At least one NHL head coach has been fired by Dec. 8 since the 2013-14 season, with an average of four getting dismissed before the conclusion of the 82-game schedule. None of the league's 31 teams have made anyone walk the plank yet in 2017-18, but there are a few head coaches, and even a couple of general managers, feeling the heat just two months into the campaign.
The Canadian Press takes a look at some of the coaches and GMs who could be in trouble if things don't turn around soon.
The head coach of the Edmonton Oilers became increasingly frustrated as the club picked by many to challenge for the Stanley Cup this season stumbled badly out of the gate. Edmonton was on a two-game winning streak — including a 3-2 overtime victory against lowly Arizona earlier this week — heading into Thursday's action after losing five straight in regulation and seven of eight overall (1-6-1). But the Oilers, who sit second-last in the Western Conference with a 10-13-2 record, remain five points out of a playoff spot. Perhaps more importantly, Connor McDavid's club will have to climb over five teams to reach the post-season after making the second round last spring.
Hakstol made the playoffs in his first year as head coach of the Philadelphia Flyers, but the club missed out in 2016-17, and is currently on an ugly nine-game losing streak (0-4-5) after starting this season 8-6-2. Fans seem to have had enough, booing the team off the ice in Tuesday's 3-1 home loss to San Jose and chanting for Hakstol to be fired. The Flyers currently occupy last place in the Metropolitan Division, six points out of the second wild-card spot in the East. Goaltending — what else is new in Philadelphia? — continues to be an issue, with the club ranking 20th in goals against per game. The offence has been even worse, coming in at 21st overall.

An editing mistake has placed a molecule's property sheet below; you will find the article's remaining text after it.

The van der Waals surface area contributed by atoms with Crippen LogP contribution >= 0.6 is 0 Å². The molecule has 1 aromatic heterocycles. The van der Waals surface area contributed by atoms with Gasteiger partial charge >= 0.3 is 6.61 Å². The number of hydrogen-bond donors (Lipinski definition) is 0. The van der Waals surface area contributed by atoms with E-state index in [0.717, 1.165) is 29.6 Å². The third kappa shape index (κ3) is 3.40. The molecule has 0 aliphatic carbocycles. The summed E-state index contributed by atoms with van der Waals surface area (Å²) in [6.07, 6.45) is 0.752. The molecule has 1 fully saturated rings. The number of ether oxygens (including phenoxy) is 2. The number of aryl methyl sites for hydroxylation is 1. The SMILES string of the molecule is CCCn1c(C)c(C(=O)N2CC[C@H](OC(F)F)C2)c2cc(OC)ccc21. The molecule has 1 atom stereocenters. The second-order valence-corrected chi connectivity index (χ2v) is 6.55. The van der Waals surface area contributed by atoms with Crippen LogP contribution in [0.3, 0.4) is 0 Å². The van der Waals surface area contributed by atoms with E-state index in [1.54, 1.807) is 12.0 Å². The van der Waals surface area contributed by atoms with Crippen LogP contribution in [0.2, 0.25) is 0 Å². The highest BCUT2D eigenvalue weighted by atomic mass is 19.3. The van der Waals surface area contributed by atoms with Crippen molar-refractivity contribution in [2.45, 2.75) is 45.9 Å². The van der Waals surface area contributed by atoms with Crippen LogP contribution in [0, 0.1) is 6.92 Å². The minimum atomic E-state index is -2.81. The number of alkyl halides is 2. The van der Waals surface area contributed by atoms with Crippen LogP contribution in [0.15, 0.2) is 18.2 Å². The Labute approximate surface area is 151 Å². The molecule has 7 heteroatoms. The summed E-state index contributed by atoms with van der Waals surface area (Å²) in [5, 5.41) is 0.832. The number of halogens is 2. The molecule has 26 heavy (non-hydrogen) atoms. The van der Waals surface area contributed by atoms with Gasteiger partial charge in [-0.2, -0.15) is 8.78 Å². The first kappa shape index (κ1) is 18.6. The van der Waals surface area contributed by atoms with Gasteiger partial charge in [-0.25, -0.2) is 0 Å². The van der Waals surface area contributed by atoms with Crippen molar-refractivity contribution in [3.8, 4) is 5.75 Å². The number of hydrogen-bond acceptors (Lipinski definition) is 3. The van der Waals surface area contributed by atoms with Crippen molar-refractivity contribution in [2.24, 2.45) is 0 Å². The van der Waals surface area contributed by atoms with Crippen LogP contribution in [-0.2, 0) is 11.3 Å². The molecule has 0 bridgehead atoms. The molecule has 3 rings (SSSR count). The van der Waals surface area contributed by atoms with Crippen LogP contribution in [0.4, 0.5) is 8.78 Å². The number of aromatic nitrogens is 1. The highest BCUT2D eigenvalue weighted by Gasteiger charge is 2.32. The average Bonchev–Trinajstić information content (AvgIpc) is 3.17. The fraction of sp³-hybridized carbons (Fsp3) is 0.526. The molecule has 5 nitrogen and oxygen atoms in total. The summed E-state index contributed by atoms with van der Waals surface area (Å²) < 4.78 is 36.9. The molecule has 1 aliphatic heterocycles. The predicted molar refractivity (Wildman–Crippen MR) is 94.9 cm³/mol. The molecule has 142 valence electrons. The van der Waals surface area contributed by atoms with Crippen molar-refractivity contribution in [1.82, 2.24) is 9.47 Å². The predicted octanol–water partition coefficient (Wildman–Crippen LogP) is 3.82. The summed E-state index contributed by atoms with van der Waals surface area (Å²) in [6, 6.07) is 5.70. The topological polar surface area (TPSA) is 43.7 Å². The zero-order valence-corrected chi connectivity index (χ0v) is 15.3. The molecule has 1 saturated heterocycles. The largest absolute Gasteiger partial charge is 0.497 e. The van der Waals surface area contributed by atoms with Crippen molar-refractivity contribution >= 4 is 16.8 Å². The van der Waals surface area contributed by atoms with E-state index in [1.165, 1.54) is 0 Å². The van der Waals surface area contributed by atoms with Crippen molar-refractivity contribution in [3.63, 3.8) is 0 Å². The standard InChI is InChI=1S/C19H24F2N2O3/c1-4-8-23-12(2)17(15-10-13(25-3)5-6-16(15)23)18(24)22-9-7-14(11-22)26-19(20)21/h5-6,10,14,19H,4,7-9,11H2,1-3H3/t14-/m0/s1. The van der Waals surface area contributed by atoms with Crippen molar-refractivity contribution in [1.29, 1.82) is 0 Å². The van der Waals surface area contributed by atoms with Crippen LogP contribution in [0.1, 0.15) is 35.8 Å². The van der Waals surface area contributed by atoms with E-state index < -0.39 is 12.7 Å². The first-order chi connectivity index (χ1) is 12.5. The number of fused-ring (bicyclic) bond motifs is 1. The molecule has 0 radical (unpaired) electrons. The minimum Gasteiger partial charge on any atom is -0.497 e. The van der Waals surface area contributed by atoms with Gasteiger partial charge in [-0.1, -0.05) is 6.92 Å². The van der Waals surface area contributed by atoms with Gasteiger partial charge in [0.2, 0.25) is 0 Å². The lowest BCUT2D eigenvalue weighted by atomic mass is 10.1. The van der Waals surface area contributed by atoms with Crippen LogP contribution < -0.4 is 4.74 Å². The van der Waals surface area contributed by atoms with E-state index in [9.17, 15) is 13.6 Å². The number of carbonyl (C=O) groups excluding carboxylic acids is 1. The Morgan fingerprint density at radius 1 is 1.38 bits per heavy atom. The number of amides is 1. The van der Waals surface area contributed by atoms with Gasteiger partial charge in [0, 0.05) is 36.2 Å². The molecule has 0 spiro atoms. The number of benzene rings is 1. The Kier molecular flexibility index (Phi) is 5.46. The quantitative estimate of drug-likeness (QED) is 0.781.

Picked by many to finally snap their streak of eight straight seasons without playoff hockey, the Carolina Hurricanes are four points adrift in the East race. Peters, in his fourth year as head coach, has the Hurricanes as the No. 1 possession team in the league at even strength with a 55.23 per cent edge in shot attempts. While those numbers suggest Carolina is playing well, the wins haven't followed, and a fourth straight campaign without post-season hockey could be tough to survive.
While it would be unusual to see a general manager dismissed during the regular season, the man in charge of the Edmonton Oilers is taking a lot of criticism for the play of the team he's built. As noted above, the club hasn't come close to meeting expectations more than a quarter of the way through the season. Chiarelli earlier this week pointed to "subpar" goaltending from Cam Talbot, who was put on injured reserve Thursday, and general inconsistency throughout the rest of his roster among the reasons why the Oilers rank 27th in goals against per game and 26th in goals scored. He suggested some changes could be coming, but the GM has painted himself into a corner with a number of moves that have been called into question, including deals the last two summers that saw talented forwards Taylor Hall and Jordan Eberle shipped out of town.
The general manager of the Montreal Canadiens is breathing a little easier now that Carey Price is back healthy. Montreal has won three in a row since their superstar goalie returned from a lower-body injury that kept him out for 10 straight games, but remains a point out of the playoffs in the sluggish Atlantic Division race. The Canadiens have good possession numbers at even strength — ranking fifth in the league at 52.22 per cent — but sit 30th in goals scored per game. Head coach Claude Julien signed a contract through the 2021-22 season when he was hired in February, so it's unlikely he would be going anywhere should Montreal falter. Bergevin, meanwhile, has made the playoffs three of his four seasons in charge, but like Chiarelli has come under increased scrutiny for some of his trades and signings.
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Joshua Clipperton, The Canadian Press